Dubai’s The World Islands place ‘Lebanon Island’ up for sale for $22 million

The World Islands project was unveiled in 2003 with Lebanon Island being the only island developed for commercial use. (File/stvaranjewptemaodnule)
Updated 28 August 2018
0

Dubai’s The World Islands place ‘Lebanon Island’ up for sale for $22 million

  • The island comes with a private beach club, a restaurant with dancefloor and a swimming pool big enough for 250 people
  • Included on the island are several private chalets, two beaches, VIP cabanas and a small pier for seaplanes and yachts

DUBAI: Dubai’s The World Islands’ Lebanon Island, known as the ‘daycation’ spot, has been put on sale for $22 million, according to Arabian Business.
The island comes with a private beach club, a restaurant with dancefloor and a swimming pool big enough for 250 people.
Included on the island are several private chalets, two beaches, VIP cabanas and a small pier for seaplanes and yachts.
Dubai-based real estate agency Allsopp & Allsopp are handling the sale, saying that the island is “a unique resort and residential investment opportunity,” and that it could be turned into “a private retreat for an individual, or perhaps an exclusive resort offering from an upmarket hotel chain,” CEO Lewis Allsopp told Arabian Business

Also read: Going, going, gone: A slice of Europe on Dubai’s doorstep

“We are experiencing a wide range of interest from people looking to take over the running of the existing beach club, to some high-profile individuals who are considering purchasing the island and building a large residential home or palace,” he added.
The World Islands project was unveiled in 2003 by Dubai Ruler Sheikh Mohammed bin Rashid Al Maktoum, with Lebanon Island being the only island developed for commercial use.


Oil prices rise on Libyan export interruption, but markets remain weak

Updated 11 December 2018
0

Oil prices rise on Libyan export interruption, but markets remain weak

  • The rise came after crude prices dropped by 3 percent the session before amid ongoing weakness in global stock markets and concerns that slowing oil demand-growth could erode supply cuts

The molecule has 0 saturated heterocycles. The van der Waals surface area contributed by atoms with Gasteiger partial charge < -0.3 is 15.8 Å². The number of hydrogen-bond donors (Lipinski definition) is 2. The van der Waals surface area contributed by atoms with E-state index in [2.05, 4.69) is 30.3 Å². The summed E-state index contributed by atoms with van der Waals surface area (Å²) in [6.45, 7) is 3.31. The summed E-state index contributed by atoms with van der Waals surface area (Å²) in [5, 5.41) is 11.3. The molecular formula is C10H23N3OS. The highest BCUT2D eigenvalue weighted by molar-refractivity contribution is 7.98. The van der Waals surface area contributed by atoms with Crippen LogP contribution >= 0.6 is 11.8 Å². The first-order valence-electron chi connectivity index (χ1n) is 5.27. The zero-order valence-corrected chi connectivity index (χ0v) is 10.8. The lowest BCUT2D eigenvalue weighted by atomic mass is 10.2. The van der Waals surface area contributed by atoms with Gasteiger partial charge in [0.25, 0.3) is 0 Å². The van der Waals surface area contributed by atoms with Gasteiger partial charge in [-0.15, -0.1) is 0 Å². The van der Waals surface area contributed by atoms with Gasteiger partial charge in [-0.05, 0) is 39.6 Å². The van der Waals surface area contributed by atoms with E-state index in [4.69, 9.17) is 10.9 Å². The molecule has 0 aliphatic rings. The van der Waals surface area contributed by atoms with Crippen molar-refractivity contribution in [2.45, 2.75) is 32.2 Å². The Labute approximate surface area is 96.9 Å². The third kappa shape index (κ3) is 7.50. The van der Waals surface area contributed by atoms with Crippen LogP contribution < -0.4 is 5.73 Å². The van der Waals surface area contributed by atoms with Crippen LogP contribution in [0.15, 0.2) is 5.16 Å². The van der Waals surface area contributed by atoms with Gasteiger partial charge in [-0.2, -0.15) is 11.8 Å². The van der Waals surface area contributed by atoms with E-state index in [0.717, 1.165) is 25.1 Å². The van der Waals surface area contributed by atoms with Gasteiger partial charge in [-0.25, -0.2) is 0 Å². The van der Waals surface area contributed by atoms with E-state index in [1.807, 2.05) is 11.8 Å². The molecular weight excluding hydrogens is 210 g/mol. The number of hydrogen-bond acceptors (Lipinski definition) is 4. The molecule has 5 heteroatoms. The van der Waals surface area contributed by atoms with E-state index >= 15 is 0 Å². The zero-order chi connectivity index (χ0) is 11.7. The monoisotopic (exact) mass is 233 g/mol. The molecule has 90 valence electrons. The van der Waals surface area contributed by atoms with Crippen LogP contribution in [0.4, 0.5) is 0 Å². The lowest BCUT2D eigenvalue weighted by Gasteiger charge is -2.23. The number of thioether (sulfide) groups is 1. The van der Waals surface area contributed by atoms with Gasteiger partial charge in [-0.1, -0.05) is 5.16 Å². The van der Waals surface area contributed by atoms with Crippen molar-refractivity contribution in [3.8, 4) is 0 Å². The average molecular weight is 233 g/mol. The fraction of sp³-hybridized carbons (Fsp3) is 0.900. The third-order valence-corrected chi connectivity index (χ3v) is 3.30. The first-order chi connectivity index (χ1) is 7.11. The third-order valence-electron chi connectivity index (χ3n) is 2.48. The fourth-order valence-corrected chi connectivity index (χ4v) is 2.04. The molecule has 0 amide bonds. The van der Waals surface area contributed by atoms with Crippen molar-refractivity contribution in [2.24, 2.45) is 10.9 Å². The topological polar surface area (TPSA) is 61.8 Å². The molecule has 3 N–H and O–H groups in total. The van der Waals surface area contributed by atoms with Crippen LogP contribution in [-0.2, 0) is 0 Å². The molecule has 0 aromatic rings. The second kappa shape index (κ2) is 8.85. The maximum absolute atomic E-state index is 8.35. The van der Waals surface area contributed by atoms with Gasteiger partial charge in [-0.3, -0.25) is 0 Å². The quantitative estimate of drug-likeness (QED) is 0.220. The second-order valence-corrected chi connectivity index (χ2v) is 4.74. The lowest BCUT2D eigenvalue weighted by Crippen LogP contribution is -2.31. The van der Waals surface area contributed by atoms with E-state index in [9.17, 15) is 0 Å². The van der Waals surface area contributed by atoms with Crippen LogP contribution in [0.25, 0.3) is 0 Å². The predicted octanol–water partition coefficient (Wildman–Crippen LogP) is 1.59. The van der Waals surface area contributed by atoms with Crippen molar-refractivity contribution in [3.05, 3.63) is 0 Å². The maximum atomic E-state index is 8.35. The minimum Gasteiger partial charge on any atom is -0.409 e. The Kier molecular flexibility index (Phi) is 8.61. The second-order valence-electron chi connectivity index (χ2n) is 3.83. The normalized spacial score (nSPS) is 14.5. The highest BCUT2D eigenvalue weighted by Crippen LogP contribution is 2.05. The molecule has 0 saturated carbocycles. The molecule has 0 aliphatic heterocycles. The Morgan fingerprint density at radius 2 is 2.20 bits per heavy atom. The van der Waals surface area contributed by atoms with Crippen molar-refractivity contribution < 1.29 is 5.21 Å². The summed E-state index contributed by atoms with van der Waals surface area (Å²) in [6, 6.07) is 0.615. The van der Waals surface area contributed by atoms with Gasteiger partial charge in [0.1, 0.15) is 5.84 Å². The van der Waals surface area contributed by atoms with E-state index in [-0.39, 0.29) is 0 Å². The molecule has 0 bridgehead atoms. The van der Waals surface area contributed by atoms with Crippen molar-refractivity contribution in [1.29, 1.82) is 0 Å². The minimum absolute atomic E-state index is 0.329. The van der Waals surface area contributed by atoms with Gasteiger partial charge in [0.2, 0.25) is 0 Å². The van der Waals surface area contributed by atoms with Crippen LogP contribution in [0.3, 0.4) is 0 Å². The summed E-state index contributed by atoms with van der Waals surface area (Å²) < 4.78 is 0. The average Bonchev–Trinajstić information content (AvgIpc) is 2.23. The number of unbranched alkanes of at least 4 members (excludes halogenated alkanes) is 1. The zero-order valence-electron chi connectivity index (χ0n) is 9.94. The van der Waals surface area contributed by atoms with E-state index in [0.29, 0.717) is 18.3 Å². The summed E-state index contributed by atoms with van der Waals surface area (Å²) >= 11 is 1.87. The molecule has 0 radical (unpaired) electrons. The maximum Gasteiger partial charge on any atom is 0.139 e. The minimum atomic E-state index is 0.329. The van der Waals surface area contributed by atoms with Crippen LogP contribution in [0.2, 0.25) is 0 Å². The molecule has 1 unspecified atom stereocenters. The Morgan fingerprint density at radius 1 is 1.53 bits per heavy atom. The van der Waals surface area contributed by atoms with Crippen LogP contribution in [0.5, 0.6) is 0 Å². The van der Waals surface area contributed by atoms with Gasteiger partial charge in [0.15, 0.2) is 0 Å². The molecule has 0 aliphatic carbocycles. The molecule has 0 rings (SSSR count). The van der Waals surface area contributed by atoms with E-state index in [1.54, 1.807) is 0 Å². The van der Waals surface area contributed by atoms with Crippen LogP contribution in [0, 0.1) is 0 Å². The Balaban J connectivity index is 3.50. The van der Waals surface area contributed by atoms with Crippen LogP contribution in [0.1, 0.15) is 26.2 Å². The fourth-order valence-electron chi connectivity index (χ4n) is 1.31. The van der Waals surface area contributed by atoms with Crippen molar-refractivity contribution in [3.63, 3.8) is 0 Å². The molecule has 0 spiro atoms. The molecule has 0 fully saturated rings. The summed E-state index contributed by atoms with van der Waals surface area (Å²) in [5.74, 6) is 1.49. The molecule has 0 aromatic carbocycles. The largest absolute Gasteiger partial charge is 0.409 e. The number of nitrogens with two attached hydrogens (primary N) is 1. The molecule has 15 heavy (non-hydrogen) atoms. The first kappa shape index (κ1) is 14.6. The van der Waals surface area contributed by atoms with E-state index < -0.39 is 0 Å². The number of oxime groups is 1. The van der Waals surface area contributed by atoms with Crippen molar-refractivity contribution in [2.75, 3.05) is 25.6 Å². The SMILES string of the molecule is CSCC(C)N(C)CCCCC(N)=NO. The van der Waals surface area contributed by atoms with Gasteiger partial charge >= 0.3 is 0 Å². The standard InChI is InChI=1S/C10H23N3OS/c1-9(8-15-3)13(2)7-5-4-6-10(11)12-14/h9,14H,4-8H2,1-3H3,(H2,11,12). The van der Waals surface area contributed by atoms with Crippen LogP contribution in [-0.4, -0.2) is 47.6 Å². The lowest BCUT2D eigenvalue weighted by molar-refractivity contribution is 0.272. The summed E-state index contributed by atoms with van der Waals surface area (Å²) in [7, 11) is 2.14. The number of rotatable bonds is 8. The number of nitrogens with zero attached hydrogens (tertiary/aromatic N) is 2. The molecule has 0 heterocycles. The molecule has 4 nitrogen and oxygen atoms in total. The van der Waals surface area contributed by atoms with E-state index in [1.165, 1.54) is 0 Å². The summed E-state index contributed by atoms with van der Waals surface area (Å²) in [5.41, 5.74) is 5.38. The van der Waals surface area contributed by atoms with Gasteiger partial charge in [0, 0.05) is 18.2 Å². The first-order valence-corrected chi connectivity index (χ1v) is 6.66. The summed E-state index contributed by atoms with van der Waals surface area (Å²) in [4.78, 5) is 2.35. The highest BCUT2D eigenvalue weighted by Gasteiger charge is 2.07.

• Crude futures have lost around a third of their value since early October amid the financial market slump and an emerging oil supply overhang

SINGAPORE: Oil prices edged up on Tuesday after Libya’s National Oil Company declared force majeure on exports from the El Sharara oilfield, which was seized at the weekend by a local militia group.
Despite that, overall sentiment on oil prices remained weak amid worries over global stock markets and doubts that planned supply cuts led by producer club OPEC will be enough to rein in oversupply.
International Brent crude oil futures were at $60.19 per barrel at 0336 GMT, up 19 cents, or 0.3 percent, from their last close.
US West Texas Intermediate (WTI) crude futures were at $51.16 per barrel, up 16 cents, or 0.3 percent.
Libya’s National Oil Company (NOC) late on Monday declared force majeure on exports from the El Sharara oilfield, the country’s biggest, which was seized at the weekend by a militia group.
NOC said the shutdown would result in a production loss of 315,000 barrels per day (bpd), and an additional loss of 73,000 bpd at the El Feel oilfield.
The rise came after crude prices dropped by 3 percent the session before amid ongoing weakness in global stock markets and concerns that slowing oil demand-growth could erode supply cuts announced last week by the Organization of the Petroleum Exporting Countries (OPEC) and some non-OPEC producers including Russia.
Crude futures have lost around a third of their value since early October amid the financial market slump and an emerging oil supply overhang.
In a show of no confidence, money managers cut their bullish wagers on crude to the lowest in more than two years in the week ending Dec. 4, the US Commodity Futures Trading Commission (CFTC) said on Monday.
The financial speculator group cut its combined futures and options position in New York and London by 25,619 contracts to 144,775 during the period. That is the lowest level since Sept. 20, 2016.
In physical markets, Kuwait and Iran this week both reduced their January crude oil supply prices to Asia
“There remains a lot of uncertainty if the production cut is thick enough to make a significant dent in global supply,” said Stephen Innes, head of trading for Asia-Pacific at futures brokerage Oanda in Singapore.
“The general risk-off tone in global markets and the stronger dollar ... are contributing to the selling pressure.”
The OPEC-led group of oil producers last Friday announced a supply cut of 1.2 million barrels per day (bpd) in crude oil supply from January, measured against October 2018 output levels.